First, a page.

The Japanese firm, which bought an interest in the field in July last year, will become operator of the business, which owns 175,000 net acres in East Texas with about 1,200 wells producing about 1.7 million tonnes of shale gas a year.
“In addition to the increased share, the complete acquisition gives Osaka Gas operatorship, specifically control over capital and drilling decisions,” said Kristy Kramer, research director at consultancy Wood Mackenzie.
“This means Osaka Gas can directly control the volume produced,” Kramer said, adding that Osaka Gas will be the only Asian offtaker of U.S. liquefied natural gas (LNG) with operatorship of a U.S. upstream business.
Osaka Gas decided to buy the whole company after Sabine put itself up or for sale as the wells were producing more volume than expected and generating stable cash flow, a company spokesman said.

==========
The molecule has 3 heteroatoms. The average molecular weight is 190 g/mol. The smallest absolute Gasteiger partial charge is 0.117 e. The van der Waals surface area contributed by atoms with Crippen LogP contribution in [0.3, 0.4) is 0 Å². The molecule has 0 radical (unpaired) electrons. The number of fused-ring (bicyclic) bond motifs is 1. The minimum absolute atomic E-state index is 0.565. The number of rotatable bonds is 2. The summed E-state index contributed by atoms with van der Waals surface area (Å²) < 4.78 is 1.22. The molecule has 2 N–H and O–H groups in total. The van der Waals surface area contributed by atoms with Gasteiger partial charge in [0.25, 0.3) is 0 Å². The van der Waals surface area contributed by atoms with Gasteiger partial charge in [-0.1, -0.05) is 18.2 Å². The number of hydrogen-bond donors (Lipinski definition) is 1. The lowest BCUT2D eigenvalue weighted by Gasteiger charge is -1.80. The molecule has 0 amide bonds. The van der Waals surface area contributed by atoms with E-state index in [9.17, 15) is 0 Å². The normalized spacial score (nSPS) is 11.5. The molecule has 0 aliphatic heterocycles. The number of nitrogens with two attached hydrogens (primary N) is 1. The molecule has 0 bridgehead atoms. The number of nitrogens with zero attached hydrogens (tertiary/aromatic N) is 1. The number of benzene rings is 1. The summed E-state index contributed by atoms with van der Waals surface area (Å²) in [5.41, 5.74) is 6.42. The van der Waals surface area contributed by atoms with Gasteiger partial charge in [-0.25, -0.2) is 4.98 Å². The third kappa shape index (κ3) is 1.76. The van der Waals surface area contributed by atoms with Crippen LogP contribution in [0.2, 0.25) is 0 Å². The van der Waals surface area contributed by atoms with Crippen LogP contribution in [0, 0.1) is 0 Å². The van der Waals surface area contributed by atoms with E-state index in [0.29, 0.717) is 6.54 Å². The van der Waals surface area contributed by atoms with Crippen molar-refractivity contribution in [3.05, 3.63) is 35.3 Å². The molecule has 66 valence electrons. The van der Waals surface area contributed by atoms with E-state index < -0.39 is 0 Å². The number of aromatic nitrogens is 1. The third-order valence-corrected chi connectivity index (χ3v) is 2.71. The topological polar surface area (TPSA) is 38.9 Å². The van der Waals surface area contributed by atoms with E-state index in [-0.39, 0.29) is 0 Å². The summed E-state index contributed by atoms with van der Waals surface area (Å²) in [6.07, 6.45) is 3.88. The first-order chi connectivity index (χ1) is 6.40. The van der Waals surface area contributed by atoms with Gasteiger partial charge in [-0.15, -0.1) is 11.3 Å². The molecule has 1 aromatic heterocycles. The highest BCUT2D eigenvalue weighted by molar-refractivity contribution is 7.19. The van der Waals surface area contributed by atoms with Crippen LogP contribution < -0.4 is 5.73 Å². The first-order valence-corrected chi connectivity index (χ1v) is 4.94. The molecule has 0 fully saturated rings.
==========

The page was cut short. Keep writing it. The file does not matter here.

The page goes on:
The Sabine shale gas project is one of Osaka Gas’s three core U.S. businesses, along with the Freeport LNG liquefaction project and independent power producer projects (IPP).
Under its long-term business strategy, the company aims to boost overseas earnings to a third of total recurring profit by 2031, up from 9% in the year ended March this year.
“Sabine Oil & Gas’s current production is close to Osaka Gas’s feedgas requirements for its tolling position at Freeport,” she added.
The Sabine deal is subject to approvals by local authorities and is expected to close by the end of this year, the Osaka Gas spokesman said.